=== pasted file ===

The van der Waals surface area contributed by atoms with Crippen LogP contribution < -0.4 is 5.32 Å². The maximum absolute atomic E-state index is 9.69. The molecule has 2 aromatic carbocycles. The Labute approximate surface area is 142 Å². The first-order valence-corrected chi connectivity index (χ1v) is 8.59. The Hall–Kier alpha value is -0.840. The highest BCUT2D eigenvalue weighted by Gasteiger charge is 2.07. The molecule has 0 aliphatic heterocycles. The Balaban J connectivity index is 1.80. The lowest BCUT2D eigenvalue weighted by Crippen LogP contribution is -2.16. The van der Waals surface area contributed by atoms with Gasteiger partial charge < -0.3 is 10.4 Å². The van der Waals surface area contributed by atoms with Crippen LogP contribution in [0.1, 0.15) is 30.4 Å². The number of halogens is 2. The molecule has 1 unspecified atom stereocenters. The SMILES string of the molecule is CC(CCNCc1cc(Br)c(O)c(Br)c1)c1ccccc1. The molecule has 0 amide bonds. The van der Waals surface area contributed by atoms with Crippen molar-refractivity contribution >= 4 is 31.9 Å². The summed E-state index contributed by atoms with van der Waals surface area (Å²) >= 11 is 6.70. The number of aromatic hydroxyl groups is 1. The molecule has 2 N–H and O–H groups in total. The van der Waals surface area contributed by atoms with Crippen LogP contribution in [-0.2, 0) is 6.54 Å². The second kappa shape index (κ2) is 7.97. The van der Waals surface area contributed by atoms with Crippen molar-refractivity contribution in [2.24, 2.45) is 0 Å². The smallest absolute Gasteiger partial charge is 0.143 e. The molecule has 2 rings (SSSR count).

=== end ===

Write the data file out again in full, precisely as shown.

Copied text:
The van der Waals surface area contributed by atoms with Crippen LogP contribution < -0.4 is 5.32 Å². The maximum absolute atomic E-state index is 9.69. The molecule has 2 aromatic carbocycles. The Labute approximate surface area is 142 Å². The first-order valence-corrected chi connectivity index (χ1v) is 8.59. The Hall–Kier alpha value is -0.840. The highest BCUT2D eigenvalue weighted by Gasteiger charge is 2.07. The molecule has 0 aliphatic heterocycles. The Balaban J connectivity index is 1.80. The lowest BCUT2D eigenvalue weighted by Crippen LogP contribution is -2.16. The van der Waals surface area contributed by atoms with Gasteiger partial charge < -0.3 is 10.4 Å². The van der Waals surface area contributed by atoms with Crippen LogP contribution in [0.1, 0.15) is 30.4 Å². The number of halogens is 2. The molecule has 1 unspecified atom stereocenters. The SMILES string of the molecule is CC(CCNCc1cc(Br)c(O)c(Br)c1)c1ccccc1. The molecule has 0 amide bonds. The van der Waals surface area contributed by atoms with Crippen molar-refractivity contribution >= 4 is 31.9 Å². The summed E-state index contributed by atoms with van der Waals surface area (Å²) >= 11 is 6.70. The number of aromatic hydroxyl groups is 1. The molecule has 2 N–H and O–H groups in total. The van der Waals surface area contributed by atoms with Crippen LogP contribution in [-0.2, 0) is 6.54 Å². The second kappa shape index (κ2) is 7.97. The van der Waals surface area contributed by atoms with Crippen molar-refractivity contribution in [2.24, 2.45) is 0 Å². The smallest absolute Gasteiger partial charge is 0.143 e. The molecule has 2 rings (SSSR count).